Strickland asked whether Stewart could have gone to Pinelake that Sunday intending to kill his wife, and - when he couldn't get to her - killed elderly people she loved and cared for.
Corvin said he couldn't rule that out, just thought it unlikely.
At that point, defense attorney Jonathan Megerian rested for the defense.
Stewart Won't Testify
Superior Court Judge James Webb then sent the jury out.
"You may remain seated, Mr. Stewart, and I remind you that you are still under oath from some weeks ago when I asked you some questions out of the presence of the jury," Webb said. "You are able to hear and understand me?"
"Yes, sir," Stewart replied.
"Your lawyers have rested the presentation of your case," Webb said. "You have the right to testify in your case. Do you understand that?"
Stewart said that he did. Webb cautioned Stewart that prosecutors would be able to cross-examine him if he did testify. Webb told Stewart he had an absolute right to testify, and an absolute right not to testify.
Stewart was still under oath from during jury selection in Albemarle at the time he gave permission for his attorneys to admit he committed all the acts charged against him.
Webb assured Stewart that if he chose not to take the stand, the court could instruct the jury not to consider that in any way, if asked by his attorneys. He told him he could confer with counsel, and encouraged him to do so before deciding.
"Could I speak with my attorneys in private?" Stewart asked.
Webb agreed. After some minutes in conference, Stewart and his attorneys returned to the courtroom. Webb asked the defendant if he had any questions.
"Under advice of my attorneys, I feel it is best if I don't testify," Stewart said.
Megerian's move to dismiss the case at the close of the defendant's evidence was denied.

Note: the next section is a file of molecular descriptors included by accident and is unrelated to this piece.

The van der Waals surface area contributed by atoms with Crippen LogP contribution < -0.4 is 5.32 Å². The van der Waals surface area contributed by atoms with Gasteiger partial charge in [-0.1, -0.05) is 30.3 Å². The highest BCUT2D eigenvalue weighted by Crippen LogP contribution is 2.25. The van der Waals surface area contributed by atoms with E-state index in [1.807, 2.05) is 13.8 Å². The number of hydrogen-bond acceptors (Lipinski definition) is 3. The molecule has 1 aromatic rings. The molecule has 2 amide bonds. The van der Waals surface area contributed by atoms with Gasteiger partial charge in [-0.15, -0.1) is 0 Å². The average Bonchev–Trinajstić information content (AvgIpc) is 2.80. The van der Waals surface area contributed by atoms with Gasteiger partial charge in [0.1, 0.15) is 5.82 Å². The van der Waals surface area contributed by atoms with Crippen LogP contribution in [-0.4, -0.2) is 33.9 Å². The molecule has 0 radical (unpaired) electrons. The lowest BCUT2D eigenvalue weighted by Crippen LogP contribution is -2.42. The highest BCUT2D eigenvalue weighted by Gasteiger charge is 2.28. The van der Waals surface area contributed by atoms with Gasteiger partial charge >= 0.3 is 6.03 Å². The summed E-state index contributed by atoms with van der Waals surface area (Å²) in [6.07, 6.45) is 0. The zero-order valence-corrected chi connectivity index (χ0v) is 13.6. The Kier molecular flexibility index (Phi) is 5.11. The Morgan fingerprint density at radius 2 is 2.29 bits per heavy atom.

Signs of Depression
The state had two rebuttal witnesses to the defense case.
"He was showing signs of situational depression," said Vonda Reives, nurse practitioner at Moore Family Care in Robbins, who provided care for Stewart. "He was sad. He was having trouble sleeping. I prescribed 10 mg. Lexapro. One of his chief complaints was he was having trouble sleeping. ... He had been on Ambien for two and a half years."
During all that time, Stewart never complained about any difficulties with Ambien, she said.
"There were no complaints of problems with the Ambien," Reives said.
Strickland asked if there were steps to go through to be sure people were safe
"When I saw him, I said I have to ask some questions," she said. "He raised his hand and said, 'No, no, no. I don't want to hurt myself or anybody else.' It was as if he knew that question might become ..."
She said Stewart had discussed plans of moving and wanted her to find him a doctor in Idaho.
Stewart's doctor had noted he had been depressed some years before.
"I had never treated him for depression," she said. "He was not on any medication or seeing any therapist at the time when I assumed his care. He had discussed his plan of moving to Idaho. I said we would get him into care. It takes sometimes two months to get in to see a psychiatrist.
"It didn't seem he needed to get to the emergency room, because he was suicidal. He was sad about his wife leaving. Most of the time when I treat for depression, it is because of a couple breaking up. Sometimes they need therapy."
This visit was different in that he was tearful, Reives said. That did not in itself cause any concerns for her other than getting him some follow-up treatment. She reassured him that he could call if anything came up.
"He could come back to see me sooner," she said. "We have 24 hour call. He had the form to make the appointment. The appointment with behavioral health was not made that day, because he didn't stay for the appointment. We would have made the appointment that Monday."